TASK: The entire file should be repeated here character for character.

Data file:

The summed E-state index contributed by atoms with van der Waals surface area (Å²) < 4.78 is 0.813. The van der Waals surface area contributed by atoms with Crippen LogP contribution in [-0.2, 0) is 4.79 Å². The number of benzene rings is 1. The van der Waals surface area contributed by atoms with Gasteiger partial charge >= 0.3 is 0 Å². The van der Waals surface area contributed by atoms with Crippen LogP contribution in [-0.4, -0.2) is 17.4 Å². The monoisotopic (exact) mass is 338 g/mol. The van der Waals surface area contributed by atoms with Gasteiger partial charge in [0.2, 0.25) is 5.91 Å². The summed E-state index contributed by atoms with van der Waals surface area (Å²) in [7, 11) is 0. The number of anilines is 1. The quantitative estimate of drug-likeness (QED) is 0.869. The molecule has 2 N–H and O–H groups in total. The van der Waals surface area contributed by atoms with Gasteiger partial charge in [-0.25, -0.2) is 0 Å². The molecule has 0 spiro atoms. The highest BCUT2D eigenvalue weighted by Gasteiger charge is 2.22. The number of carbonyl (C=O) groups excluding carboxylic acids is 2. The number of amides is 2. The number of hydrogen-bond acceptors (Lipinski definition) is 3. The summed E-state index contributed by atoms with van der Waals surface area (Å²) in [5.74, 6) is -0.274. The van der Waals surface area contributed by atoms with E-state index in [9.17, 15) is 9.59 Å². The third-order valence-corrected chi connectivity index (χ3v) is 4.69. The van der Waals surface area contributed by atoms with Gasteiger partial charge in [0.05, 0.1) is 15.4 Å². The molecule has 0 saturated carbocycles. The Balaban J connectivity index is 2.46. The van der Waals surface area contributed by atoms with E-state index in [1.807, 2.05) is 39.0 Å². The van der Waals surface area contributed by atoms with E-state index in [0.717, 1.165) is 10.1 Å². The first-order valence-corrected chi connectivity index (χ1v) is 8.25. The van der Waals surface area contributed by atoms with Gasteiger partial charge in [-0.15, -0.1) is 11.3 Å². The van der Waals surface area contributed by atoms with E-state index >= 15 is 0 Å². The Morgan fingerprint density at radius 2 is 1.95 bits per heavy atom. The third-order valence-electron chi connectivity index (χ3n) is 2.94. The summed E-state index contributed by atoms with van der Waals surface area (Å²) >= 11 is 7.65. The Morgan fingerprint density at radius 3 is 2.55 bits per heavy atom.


The summed E-state index contributed by atoms with van der Waals surface area (Å²) < 4.78 is 0.813. The van der Waals surface area contributed by atoms with Crippen LogP contribution in [-0.2, 0) is 4.79 Å². The number of benzene rings is 1. The van der Waals surface area contributed by atoms with Gasteiger partial charge >= 0.3 is 0 Å². The van der Waals surface area contributed by atoms with Crippen LogP contribution in [-0.4, -0.2) is 17.4 Å². The monoisotopic (exact) mass is 338 g/mol. The van der Waals surface area contributed by atoms with Gasteiger partial charge in [0.2, 0.25) is 5.91 Å². The summed E-state index contributed by atoms with van der Waals surface area (Å²) in [7, 11) is 0. The number of anilines is 1. The quantitative estimate of drug-likeness (QED) is 0.869. The molecule has 2 N–H and O–H groups in total. The van der Waals surface area contributed by atoms with Gasteiger partial charge in [-0.25, -0.2) is 0 Å². The molecule has 0 spiro atoms. The highest BCUT2D eigenvalue weighted by Gasteiger charge is 2.22. The number of carbonyl (C=O) groups excluding carboxylic acids is 2. The number of amides is 2. The number of hydrogen-bond acceptors (Lipinski definition) is 3. The summed E-state index contributed by atoms with van der Waals surface area (Å²) in [5.74, 6) is -0.274. The van der Waals surface area contributed by atoms with E-state index in [9.17, 15) is 9.59 Å². The third-order valence-corrected chi connectivity index (χ3v) is 4.69. The van der Waals surface area contributed by atoms with Gasteiger partial charge in [0.05, 0.1) is 15.4 Å². The molecule has 0 saturated carbocycles. The Balaban J connectivity index is 2.46. The van der Waals surface area contributed by atoms with E-state index in [1.807, 2.05) is 39.0 Å². The van der Waals surface area contributed by atoms with E-state index in [0.717, 1.165) is 10.1 Å². The first-order valence-corrected chi connectivity index (χ1v) is 8.25. The van der Waals surface area contributed by atoms with Gasteiger partial charge in [-0.15, -0.1) is 11.3 Å². The van der Waals surface area contributed by atoms with E-state index >= 15 is 0 Å². The Morgan fingerprint density at radius 2 is 1.95 bits per heavy atom. The third-order valence-electron chi connectivity index (χ3n) is 2.94. The summed E-state index contributed by atoms with van der Waals surface area (Å²) >= 11 is 7.65. The Morgan fingerprint density at radius 3 is 2.55 bits per heavy atom.